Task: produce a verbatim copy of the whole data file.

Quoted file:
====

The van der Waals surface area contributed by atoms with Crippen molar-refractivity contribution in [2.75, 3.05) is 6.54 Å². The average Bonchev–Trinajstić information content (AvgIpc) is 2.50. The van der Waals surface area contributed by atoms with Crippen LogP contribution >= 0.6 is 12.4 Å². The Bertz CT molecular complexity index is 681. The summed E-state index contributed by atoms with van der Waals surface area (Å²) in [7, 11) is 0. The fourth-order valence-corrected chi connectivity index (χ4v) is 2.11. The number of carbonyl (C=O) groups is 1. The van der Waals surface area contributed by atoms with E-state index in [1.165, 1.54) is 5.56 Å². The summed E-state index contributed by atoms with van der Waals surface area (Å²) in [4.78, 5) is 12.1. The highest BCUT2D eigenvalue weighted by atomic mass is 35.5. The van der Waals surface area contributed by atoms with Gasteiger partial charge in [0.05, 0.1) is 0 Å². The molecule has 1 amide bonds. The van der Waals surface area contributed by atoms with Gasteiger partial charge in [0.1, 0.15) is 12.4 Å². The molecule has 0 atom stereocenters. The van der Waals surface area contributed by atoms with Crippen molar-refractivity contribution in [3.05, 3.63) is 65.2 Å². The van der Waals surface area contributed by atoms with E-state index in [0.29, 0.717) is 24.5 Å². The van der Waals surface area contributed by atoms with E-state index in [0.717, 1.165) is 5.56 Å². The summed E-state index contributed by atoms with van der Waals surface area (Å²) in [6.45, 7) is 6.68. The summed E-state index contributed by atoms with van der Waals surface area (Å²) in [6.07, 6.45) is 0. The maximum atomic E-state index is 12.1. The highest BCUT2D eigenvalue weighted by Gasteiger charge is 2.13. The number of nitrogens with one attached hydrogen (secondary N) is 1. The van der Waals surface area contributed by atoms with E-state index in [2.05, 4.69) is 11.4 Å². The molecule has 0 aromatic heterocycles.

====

The van der Waals surface area contributed by atoms with Crippen molar-refractivity contribution in [2.75, 3.05) is 6.54 Å². The average Bonchev–Trinajstić information content (AvgIpc) is 2.50. The van der Waals surface area contributed by atoms with Crippen LogP contribution >= 0.6 is 12.4 Å². The Bertz CT molecular complexity index is 681. The summed E-state index contributed by atoms with van der Waals surface area (Å²) in [7, 11) is 0. The fourth-order valence-corrected chi connectivity index (χ4v) is 2.11. The number of carbonyl (C=O) groups is 1. The van der Waals surface area contributed by atoms with E-state index in [1.165, 1.54) is 5.56 Å². The summed E-state index contributed by atoms with van der Waals surface area (Å²) in [4.78, 5) is 12.1. The highest BCUT2D eigenvalue weighted by atomic mass is 35.5. The van der Waals surface area contributed by atoms with Gasteiger partial charge in [0.05, 0.1) is 0 Å². The molecule has 1 amide bonds. The van der Waals surface area contributed by atoms with Gasteiger partial charge in [0.1, 0.15) is 12.4 Å². The molecule has 0 atom stereocenters. The van der Waals surface area contributed by atoms with Crippen molar-refractivity contribution in [3.05, 3.63) is 65.2 Å². The van der Waals surface area contributed by atoms with E-state index in [0.29, 0.717) is 24.5 Å². The van der Waals surface area contributed by atoms with E-state index in [0.717, 1.165) is 5.56 Å². The summed E-state index contributed by atoms with van der Waals surface area (Å²) in [6.45, 7) is 6.68. The summed E-state index contributed by atoms with van der Waals surface area (Å²) in [6.07, 6.45) is 0. The maximum atomic E-state index is 12.1. The highest BCUT2D eigenvalue weighted by Gasteiger charge is 2.13. The number of nitrogens with one attached hydrogen (secondary N) is 1. The van der Waals surface area contributed by atoms with E-state index in [2.05, 4.69) is 11.4 Å². The molecule has 0 aromatic heterocycles.